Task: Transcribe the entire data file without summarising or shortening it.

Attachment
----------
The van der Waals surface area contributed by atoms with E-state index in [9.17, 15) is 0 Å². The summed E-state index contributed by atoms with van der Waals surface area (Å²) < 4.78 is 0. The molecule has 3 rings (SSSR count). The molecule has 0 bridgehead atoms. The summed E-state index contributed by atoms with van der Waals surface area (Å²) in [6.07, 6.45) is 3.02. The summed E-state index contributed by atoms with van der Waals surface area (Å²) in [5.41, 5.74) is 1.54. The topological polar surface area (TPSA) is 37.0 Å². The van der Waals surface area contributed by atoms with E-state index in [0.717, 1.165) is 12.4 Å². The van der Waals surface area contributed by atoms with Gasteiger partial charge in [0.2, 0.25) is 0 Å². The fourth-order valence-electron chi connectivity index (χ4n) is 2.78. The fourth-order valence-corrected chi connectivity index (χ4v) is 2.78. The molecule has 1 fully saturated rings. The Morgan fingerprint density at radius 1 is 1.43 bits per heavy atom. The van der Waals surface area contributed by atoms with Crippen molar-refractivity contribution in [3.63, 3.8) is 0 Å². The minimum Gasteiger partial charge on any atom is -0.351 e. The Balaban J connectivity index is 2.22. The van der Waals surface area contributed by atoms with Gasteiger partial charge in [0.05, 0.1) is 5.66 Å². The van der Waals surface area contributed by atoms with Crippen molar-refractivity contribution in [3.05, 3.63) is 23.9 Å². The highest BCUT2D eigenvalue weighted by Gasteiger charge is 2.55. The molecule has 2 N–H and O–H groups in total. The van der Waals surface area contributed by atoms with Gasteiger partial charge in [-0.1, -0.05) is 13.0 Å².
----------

The van der Waals surface area contributed by atoms with E-state index in [9.17, 15) is 0 Å². The summed E-state index contributed by atoms with van der Waals surface area (Å²) < 4.78 is 0. The molecule has 3 rings (SSSR count). The molecule has 0 bridgehead atoms. The summed E-state index contributed by atoms with van der Waals surface area (Å²) in [6.07, 6.45) is 3.02. The summed E-state index contributed by atoms with van der Waals surface area (Å²) in [5.41, 5.74) is 1.54. The topological polar surface area (TPSA) is 37.0 Å². The van der Waals surface area contributed by atoms with E-state index in [0.717, 1.165) is 12.4 Å². The van der Waals surface area contributed by atoms with Gasteiger partial charge in [0.2, 0.25) is 0 Å². The fourth-order valence-electron chi connectivity index (χ4n) is 2.78. The fourth-order valence-corrected chi connectivity index (χ4v) is 2.78. The molecule has 1 fully saturated rings. The Morgan fingerprint density at radius 1 is 1.43 bits per heavy atom. The van der Waals surface area contributed by atoms with Crippen molar-refractivity contribution in [3.63, 3.8) is 0 Å². The minimum Gasteiger partial charge on any atom is -0.351 e. The Balaban J connectivity index is 2.22. The van der Waals surface area contributed by atoms with Gasteiger partial charge in [0.05, 0.1) is 5.66 Å². The van der Waals surface area contributed by atoms with Crippen molar-refractivity contribution in [3.05, 3.63) is 23.9 Å². The highest BCUT2D eigenvalue weighted by Gasteiger charge is 2.55. The molecule has 2 N–H and O–H groups in total. The van der Waals surface area contributed by atoms with Gasteiger partial charge in [-0.1, -0.05) is 13.0 Å².